The news abuse – content overdosed

Mike headed downtown to the new library to find a particular book about dinosaurs. The task was to bring back the book to class today without any help from the elementary school teacher. When he arrived at the library he pressed the door handle, entered the huge lobby and was immediately flooded with information from the news people.

<em> “Our annual report is out. Read the full report here…” “There is a new area for marketing literature at this library…” “The new edition of “Learning by doing” is delayed!” “Our latest employee is Karen Olsen.” “Now you can borrow all your books a week longer. Go to the…”</em>

They were all over the luxurious entrance hall, trying to get his and other visitors’ attention. Mike covered his ears to be able to keep focus on the name of the book he was looking for.

In a dark corner at the end of the hall, he spotted a tiny desk with a note saying: “Fill in this form before you start asking us questions”. Most certainly he wouldn’t find the book that way.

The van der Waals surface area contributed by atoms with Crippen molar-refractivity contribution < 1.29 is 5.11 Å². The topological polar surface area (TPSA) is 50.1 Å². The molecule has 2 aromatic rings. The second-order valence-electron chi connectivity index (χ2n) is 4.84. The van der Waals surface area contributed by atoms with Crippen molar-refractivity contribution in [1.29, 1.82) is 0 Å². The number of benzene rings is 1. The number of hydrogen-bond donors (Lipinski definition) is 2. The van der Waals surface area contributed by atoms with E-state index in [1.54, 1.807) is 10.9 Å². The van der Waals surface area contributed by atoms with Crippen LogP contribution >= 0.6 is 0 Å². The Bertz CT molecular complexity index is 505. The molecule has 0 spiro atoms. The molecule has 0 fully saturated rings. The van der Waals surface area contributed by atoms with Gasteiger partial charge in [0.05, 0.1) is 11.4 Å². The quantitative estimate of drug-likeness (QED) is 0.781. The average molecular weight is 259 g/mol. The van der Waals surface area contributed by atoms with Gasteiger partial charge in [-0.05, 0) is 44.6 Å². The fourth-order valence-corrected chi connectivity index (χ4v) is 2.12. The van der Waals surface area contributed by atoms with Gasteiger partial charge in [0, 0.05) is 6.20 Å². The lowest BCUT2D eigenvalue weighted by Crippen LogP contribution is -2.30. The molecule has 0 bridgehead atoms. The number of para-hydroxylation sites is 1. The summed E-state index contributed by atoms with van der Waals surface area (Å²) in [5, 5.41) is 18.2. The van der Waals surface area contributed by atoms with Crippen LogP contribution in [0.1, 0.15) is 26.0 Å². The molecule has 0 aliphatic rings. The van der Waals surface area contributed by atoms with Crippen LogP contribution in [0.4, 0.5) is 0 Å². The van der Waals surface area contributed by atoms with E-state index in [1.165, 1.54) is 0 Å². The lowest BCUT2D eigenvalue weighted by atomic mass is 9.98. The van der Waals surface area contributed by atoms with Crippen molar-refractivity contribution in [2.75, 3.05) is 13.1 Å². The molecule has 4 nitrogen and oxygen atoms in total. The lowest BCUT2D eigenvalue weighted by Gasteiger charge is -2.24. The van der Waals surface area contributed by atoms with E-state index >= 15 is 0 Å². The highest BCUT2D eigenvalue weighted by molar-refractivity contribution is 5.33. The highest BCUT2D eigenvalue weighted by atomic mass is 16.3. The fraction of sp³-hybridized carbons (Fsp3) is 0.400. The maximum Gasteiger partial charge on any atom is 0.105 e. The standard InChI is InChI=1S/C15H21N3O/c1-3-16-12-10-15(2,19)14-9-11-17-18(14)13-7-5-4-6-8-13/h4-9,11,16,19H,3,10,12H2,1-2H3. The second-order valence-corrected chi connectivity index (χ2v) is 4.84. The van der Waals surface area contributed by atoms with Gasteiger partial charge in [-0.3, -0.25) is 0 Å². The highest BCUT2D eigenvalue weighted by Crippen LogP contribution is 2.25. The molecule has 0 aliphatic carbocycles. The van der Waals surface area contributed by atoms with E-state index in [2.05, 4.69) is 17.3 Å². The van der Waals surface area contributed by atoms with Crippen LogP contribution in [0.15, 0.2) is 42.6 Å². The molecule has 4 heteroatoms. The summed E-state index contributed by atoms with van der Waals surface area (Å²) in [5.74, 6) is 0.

He noticed the signs next to the stairs. There was Psychology on the first floor, Drama on the second, Biology on the third and History on the fourth floor.

He ran up the stairs to the fourth floor. In contrast to the entrance, this corridor was empty, lacking the luxurious décor of the entrance hall. He went through the shelves in order to find books about dinosaurs. After navigating through the whole floor he finally found the book he was looking for. He ran down the stairs, borrowed it and headed for class.

Back at school the teacher looked at his book.

“Hmm” she said. “I am afraid this is the wrong edition of “Dinosaurs of Our Lives”.
“I didn’t know there was a later edition”, he said disappointedly, not being able to complete the task.
“Didn’t anyone inform you about this when you borrowed it?” she asked him.
“No, no one did”.

The teacher decided to call the library to find out why they didn’t tell their clients about the various editions. In this particular case the two editions were completely different from each other.